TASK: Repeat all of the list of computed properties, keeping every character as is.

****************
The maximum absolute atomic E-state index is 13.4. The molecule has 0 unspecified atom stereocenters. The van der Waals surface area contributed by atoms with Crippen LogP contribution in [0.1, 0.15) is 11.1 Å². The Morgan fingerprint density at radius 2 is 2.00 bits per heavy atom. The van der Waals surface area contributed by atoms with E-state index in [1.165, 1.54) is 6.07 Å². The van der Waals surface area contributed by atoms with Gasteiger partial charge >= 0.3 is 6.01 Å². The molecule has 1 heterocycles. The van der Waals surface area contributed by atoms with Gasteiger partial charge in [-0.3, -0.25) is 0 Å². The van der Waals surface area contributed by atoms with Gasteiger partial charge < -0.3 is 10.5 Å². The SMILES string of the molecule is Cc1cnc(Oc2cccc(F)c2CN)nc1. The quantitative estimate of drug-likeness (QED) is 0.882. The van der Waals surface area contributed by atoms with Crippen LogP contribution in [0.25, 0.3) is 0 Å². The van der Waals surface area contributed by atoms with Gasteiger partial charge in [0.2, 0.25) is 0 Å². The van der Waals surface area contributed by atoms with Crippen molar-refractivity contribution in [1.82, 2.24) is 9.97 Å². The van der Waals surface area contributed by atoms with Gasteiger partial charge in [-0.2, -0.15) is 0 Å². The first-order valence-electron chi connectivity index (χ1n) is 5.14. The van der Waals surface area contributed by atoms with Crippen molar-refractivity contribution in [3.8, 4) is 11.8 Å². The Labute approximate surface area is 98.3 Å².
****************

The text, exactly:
The maximum absolute atomic E-state index is 13.4. The molecule has 0 unspecified atom stereocenters. The van der Waals surface area contributed by atoms with Crippen LogP contribution in [0.1, 0.15) is 11.1 Å². The Morgan fingerprint density at radius 2 is 2.00 bits per heavy atom. The van der Waals surface area contributed by atoms with E-state index in [1.165, 1.54) is 6.07 Å². The van der Waals surface area contributed by atoms with Gasteiger partial charge >= 0.3 is 6.01 Å². The molecule has 1 heterocycles. The van der Waals surface area contributed by atoms with Gasteiger partial charge in [-0.3, -0.25) is 0 Å². The van der Waals surface area contributed by atoms with Gasteiger partial charge < -0.3 is 10.5 Å². The SMILES string of the molecule is Cc1cnc(Oc2cccc(F)c2CN)nc1. The quantitative estimate of drug-likeness (QED) is 0.882. The van der Waals surface area contributed by atoms with Crippen LogP contribution in [0.25, 0.3) is 0 Å². The van der Waals surface area contributed by atoms with Gasteiger partial charge in [0.2, 0.25) is 0 Å². The van der Waals surface area contributed by atoms with Crippen molar-refractivity contribution in [1.82, 2.24) is 9.97 Å². The van der Waals surface area contributed by atoms with Gasteiger partial charge in [-0.2, -0.15) is 0 Å². The first-order valence-electron chi connectivity index (χ1n) is 5.14. The van der Waals surface area contributed by atoms with Crippen molar-refractivity contribution in [3.8, 4) is 11.8 Å². The Labute approximate surface area is 98.3 Å².